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Amy Butler's Piece Keeping: 20 Stylish Projects that Celebrate Patchwork Hardcover – June 14, 2016
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About the Author
Amy Butler is a designer of fabrics and textiles, home accessories, fashion wearables, rugs, wallpaper, wall art, sewing patterns, and craft patterns. She lives in Granville, Ohio.
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"Treasure Box" whimsies with tassels and wee bits,
"Bijoux Belts" featuring two sets of rings ...
And those are just 3 of my favorite things* in Amy Butler's newest book Piece Keeping. Truth be told, I like and would make only half of the 20 projects here. But most of the others are so inventive, I can cast aside my itch to dock a star for personal taste.
There's a lot of introductory text in which Butler describes her inspiration and the patchwork background for the designs. Each project has several pages of instructions. However, the print is quite small and might be hard on some eyes. I have uber super special eyeglasses, and still I would need a ruler or 3x5 card to keep my place in the instructions.
Butler is very inventive with a 4-piece "Dreamweaver Headboard" you can easily make using foam tiles. She specifies Fairfield Foamology with Sticky Base 24". (Painter's canvases could also work with some modifications to the construction.) Please note these tiles come in a variety of dimensions. Butler calls for four 24-inch tiles, making this a very, very pricey project. But really neat. Another fun project is the reappearance of pyramids, but in miniature form as the "Talisman Necklace".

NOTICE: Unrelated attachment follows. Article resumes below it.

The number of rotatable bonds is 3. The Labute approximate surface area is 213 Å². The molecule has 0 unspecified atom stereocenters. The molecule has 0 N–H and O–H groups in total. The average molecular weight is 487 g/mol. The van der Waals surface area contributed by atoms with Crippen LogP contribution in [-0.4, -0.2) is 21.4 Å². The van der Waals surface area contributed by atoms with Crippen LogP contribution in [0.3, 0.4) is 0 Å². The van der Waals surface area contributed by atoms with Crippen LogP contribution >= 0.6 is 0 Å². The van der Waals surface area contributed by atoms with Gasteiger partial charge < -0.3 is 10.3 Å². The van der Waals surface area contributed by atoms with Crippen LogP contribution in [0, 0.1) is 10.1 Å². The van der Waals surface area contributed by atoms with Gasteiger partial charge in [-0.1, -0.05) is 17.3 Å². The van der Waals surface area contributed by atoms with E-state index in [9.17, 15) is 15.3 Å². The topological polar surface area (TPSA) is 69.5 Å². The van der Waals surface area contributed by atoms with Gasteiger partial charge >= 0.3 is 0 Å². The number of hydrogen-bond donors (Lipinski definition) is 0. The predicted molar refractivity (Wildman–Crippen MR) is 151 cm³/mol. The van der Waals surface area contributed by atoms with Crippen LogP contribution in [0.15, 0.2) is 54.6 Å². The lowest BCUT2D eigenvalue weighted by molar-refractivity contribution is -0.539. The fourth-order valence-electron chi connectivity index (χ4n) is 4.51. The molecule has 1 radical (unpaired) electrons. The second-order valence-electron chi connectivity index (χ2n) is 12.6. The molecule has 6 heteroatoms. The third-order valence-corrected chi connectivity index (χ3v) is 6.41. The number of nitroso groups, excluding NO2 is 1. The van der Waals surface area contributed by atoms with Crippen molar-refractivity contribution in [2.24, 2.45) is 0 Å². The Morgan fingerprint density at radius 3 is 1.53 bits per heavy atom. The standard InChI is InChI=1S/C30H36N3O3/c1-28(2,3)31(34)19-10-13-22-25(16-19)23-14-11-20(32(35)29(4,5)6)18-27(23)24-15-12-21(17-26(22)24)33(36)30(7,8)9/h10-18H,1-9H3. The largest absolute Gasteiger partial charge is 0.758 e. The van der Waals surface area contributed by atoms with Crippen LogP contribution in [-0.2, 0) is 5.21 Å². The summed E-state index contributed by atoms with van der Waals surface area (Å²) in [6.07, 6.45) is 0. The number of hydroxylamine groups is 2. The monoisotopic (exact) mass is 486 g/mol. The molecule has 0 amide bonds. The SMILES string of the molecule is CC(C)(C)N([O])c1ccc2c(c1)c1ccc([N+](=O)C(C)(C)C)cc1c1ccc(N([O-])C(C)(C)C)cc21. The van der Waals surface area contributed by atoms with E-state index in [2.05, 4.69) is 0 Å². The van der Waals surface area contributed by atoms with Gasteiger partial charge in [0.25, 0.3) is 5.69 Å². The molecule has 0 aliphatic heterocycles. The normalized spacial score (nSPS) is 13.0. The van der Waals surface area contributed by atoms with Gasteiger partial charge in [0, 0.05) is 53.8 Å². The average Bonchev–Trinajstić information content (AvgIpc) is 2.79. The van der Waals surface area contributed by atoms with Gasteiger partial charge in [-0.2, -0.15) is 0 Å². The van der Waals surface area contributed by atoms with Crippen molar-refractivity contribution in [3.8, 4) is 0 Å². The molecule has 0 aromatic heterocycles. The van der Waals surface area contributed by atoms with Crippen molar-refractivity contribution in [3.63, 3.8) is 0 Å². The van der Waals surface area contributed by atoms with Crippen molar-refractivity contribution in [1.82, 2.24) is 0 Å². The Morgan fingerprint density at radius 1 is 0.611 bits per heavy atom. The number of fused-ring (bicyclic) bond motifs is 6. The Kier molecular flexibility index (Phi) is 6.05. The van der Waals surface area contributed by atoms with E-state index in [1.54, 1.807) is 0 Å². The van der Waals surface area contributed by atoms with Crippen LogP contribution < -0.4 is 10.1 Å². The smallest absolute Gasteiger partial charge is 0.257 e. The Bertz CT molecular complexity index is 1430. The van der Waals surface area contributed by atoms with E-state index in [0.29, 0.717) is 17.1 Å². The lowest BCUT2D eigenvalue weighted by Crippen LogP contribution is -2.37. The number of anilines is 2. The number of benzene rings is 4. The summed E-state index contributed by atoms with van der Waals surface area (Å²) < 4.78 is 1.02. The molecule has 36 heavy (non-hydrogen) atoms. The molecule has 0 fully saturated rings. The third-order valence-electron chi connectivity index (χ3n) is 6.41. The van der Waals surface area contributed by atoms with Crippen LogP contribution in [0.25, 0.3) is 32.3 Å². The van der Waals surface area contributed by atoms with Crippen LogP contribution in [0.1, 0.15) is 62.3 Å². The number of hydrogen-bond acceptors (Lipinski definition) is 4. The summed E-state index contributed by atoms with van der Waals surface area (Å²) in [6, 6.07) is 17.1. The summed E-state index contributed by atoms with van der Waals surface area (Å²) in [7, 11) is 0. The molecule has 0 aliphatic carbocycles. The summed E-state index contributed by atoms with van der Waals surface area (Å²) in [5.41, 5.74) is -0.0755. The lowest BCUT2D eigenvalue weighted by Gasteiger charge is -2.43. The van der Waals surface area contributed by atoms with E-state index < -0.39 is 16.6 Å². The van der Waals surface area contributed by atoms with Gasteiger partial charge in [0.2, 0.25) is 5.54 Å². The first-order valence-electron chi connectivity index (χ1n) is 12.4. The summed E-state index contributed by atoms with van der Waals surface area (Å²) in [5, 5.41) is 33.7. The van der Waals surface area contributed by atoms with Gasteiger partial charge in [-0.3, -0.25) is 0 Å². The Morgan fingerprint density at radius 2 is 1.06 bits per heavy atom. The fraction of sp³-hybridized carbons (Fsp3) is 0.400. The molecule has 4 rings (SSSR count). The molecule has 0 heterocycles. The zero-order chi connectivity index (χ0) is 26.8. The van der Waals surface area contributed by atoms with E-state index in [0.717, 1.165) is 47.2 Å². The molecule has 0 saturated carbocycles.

A few projects might appeal to a younger crowd: "Tribal Cuffs", floor cushions, and that "Bijoux Belt". I DID say I love that belt, but good heavens I could never wear it.
Other projects are just not very special, particularly the quilts and some of the pillows, IMO. Their parts are too big and basic. But I must say that every project uses Butler's lines of fabric to their best advantage. I like most of her fabrics very much, but am often at a loss as to how to incorporate them. This book really helps me in that area.
The "Look Inside" feature provides ample examples of the projects. What it does NOT show is that the publisher chose that flat, dusty paper that makes even the brightest of Butler's fabrics less lively.
* Credit for rhythm goes to the Rodgers and Hammerstein song "My Favorite Things".